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Identity Theft Tips: Did you know you could stop pre-approved credit card offers?

Editor's Note: This is the second in a series of tips to help Creditnet readers protect themselves against identity theft. Check out last week's article on mixing up your online passwords.

It's week 3 in our 5-part series on tips to prevent identity theft, and this week we're just going to jump right into it; pre-approved credit card offers aren't just misleading - they also put you at risk for identity theft.

With the right information, a potential identity thief can use one of these pre-approved credit card offers to open up a line of credit in your name. And guess what? They're not planning on picking up any of the tab...

Many victims of identity theft have been shocked to learn that their score has plummeted due to outstanding credit card debts on an account that they had no idea even existed. Fixing this can take months - if not years - and there's no telling what that could do for your chances at a loan, a mortgage or even a job. And think about how many pre-approved offers you receive in a month; heck, even a day. It's a lot, right?

Shredding pre-approved snail mail credit offers is one way to keep possible fraud'ers at bay, but unless your mailbox has a lock on it, there's still the possibility that (not to get all paranoid on you) someone could reach right into your mailbox and take one of these pre-approved offers. That's not to say that this offer is a now a "free ticket" to fraud - there are still fields to fill out and information to gather - but it certainly makes consumers more vulnerable to ID theft.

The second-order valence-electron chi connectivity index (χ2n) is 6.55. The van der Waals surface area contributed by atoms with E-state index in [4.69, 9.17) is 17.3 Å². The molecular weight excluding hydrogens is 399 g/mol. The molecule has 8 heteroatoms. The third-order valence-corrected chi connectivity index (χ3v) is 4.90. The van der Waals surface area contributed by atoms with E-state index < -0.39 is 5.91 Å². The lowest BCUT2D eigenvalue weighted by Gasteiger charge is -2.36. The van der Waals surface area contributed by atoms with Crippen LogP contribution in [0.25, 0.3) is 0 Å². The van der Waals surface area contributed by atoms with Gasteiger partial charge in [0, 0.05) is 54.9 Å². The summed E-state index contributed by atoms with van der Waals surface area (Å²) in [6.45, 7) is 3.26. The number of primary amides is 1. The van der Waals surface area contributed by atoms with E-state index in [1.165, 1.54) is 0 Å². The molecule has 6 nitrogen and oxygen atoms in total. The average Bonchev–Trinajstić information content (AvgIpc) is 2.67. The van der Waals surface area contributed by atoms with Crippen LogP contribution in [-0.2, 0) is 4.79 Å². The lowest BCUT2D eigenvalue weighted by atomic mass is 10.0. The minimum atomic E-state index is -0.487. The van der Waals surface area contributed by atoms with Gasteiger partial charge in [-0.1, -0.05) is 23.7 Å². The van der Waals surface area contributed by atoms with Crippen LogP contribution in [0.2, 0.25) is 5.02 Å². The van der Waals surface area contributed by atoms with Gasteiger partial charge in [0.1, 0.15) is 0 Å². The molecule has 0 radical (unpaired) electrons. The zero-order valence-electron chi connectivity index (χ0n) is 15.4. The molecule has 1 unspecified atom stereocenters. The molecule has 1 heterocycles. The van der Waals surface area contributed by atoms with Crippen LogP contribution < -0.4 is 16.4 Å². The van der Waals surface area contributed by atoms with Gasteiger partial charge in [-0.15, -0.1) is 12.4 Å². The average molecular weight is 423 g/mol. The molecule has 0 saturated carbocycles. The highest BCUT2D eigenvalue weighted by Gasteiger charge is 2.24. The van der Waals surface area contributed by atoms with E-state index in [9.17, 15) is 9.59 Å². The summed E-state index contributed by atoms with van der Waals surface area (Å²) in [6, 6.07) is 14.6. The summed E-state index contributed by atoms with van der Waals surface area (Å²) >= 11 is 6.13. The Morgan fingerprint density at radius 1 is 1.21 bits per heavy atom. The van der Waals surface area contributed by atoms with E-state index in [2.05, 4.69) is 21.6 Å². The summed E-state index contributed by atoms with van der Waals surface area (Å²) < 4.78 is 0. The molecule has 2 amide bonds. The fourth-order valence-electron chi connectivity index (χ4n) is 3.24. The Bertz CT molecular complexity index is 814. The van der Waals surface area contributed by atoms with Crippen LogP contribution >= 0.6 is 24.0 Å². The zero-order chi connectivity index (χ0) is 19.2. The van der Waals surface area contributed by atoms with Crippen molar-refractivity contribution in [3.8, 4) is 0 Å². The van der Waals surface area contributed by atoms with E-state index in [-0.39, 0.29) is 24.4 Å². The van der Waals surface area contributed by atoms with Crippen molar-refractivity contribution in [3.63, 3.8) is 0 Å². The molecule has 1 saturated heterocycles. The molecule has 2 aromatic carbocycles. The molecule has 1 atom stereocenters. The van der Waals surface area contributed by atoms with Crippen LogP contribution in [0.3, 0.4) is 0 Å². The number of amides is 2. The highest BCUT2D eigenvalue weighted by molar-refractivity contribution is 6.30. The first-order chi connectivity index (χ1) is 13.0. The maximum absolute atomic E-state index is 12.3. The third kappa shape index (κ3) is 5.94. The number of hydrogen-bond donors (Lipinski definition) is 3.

So what's the step before shredding those pre-approved offers? Keeping those offers from reaching your mailbox in the first place. And yes, you can do this.

OptOutPrescreen.com works in association with the major credit bureaus to allow consumers to opt out of pre-screened credit card offers. You can opt out online or through snail mail, and they'll give you the pros and cons of opting out via a 52-page report from the Board of Governors of the Federal Reserve System. (We would recommend skimming it.)

If you hate junk mail, hate mail-card offers and prefer to research credit cards online (hey, that's us!), this is one way to save a tree or two while helping to protect yourself from identity theft, 

on Thu, 2013-06-27 13:35